One way to teach early learners or non-vocal children to communication is the Picture Exchange Communication System (PECS). PECS is a research based approach that teaches early functional communication through the use of exchanging pictures for something a child wants. PECS should be taught using a 6 step system.
Phase 1: Teaching the child how to communicate
The goal of phase 1 is to teach the child to initiate communication using a two-person prompting system. When beginning to use PECS only one picture should be present on the communication board. One adult will prompt the child through the three step sequence which is pick up, reach, release. The other adult will have their hand out to receive the PEC. Once the PEC is handed to the adult the child then receives the item they are requesting.
Phase 2: Increasing Spontaneity and Range
During this phase the adult teaching the child how to use PECS should begin to move further from the child. The PECS communication book should also be placed further from the child. This teaches the child to travel to their communication book and then to travel to the communicative partner, the adult teaching the child, in order to give the adult the PEC. During this phase there is still only 1 picture present on the communication board.
Phase 3: Teaching Discrimination
The goal of this phase is to teach the child to discriminate and make a choice between items they want and items they don’t want. Two pictures should now be present. One picture should be a preferred item and the other picture should be a distractor picture that the child would not want. After the child masters the simple discrimination between preferred and non-preferred items the child can then be taught conditional discrimination. Conditional discrimination means that the two PECS/items being presented are both equally reinforcing/preferred items. The child will be taught to make a choice between the items.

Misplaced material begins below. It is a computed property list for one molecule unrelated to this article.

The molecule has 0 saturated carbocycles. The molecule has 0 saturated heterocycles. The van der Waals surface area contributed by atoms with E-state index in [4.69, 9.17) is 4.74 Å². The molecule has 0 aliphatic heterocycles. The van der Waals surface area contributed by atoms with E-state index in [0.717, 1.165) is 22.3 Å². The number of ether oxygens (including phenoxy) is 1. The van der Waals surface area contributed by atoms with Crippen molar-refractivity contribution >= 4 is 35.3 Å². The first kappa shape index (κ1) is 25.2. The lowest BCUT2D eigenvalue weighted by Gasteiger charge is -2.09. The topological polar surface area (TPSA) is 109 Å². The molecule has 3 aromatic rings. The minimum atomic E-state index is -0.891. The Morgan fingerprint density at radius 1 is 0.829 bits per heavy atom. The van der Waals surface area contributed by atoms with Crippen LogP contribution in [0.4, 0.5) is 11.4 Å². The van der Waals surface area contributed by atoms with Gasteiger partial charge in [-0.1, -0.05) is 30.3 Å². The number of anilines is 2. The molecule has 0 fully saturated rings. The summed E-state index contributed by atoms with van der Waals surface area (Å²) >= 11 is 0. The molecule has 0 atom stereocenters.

Phase 4: Building Sentences
During this phase the child will learn to form sentences using multiple PECs. Once the sentence is formed on a sentence strip the child then hands the whole sentence strip to the adult. In the beginning the sentences should start small by having the child place the “I want” PEC and the item desired PEC on the sentence strip. Once this has been mastered, the child can be taught to increase sentence length through attribute combinations to request very specific reinforcers.
Phase 5: Answering the question what do you want?
During phase 5, the child is taught to answer the question “What do you want?” This step leads to teaching commenting using PECS.
Phase 6: Commenting
During the final phase of teaching PECS, the child is taught to answer comment questions. Comment questions include “What do you see? “What is it?” and “What do you feel?” Commenting questions leads to the child being able to spontaneously comment on things occurring around them.
PECS is a preferred communication system by many ABA providers because it facilitates the acquisition of speech, leads to an increase in social approach during play, and is easily understood in the community. One common misconception associated with PECS is that if the learners are using any picture they are using PECS. In order for pictures to be considered PECS they must be used to communicate!
Below are examples of choice boards that are used in the clinic. The choice board functions as PECS because the child can communicate to their therapist and mand for what they want to play with.
PECS is not the only assistive technology to teach non-verbal children to communicate. Other communication methods include ASL (American Sign Language), text to speech devices, or apps that can be downloaded onto iPads or smartphones that can be used as communication devices.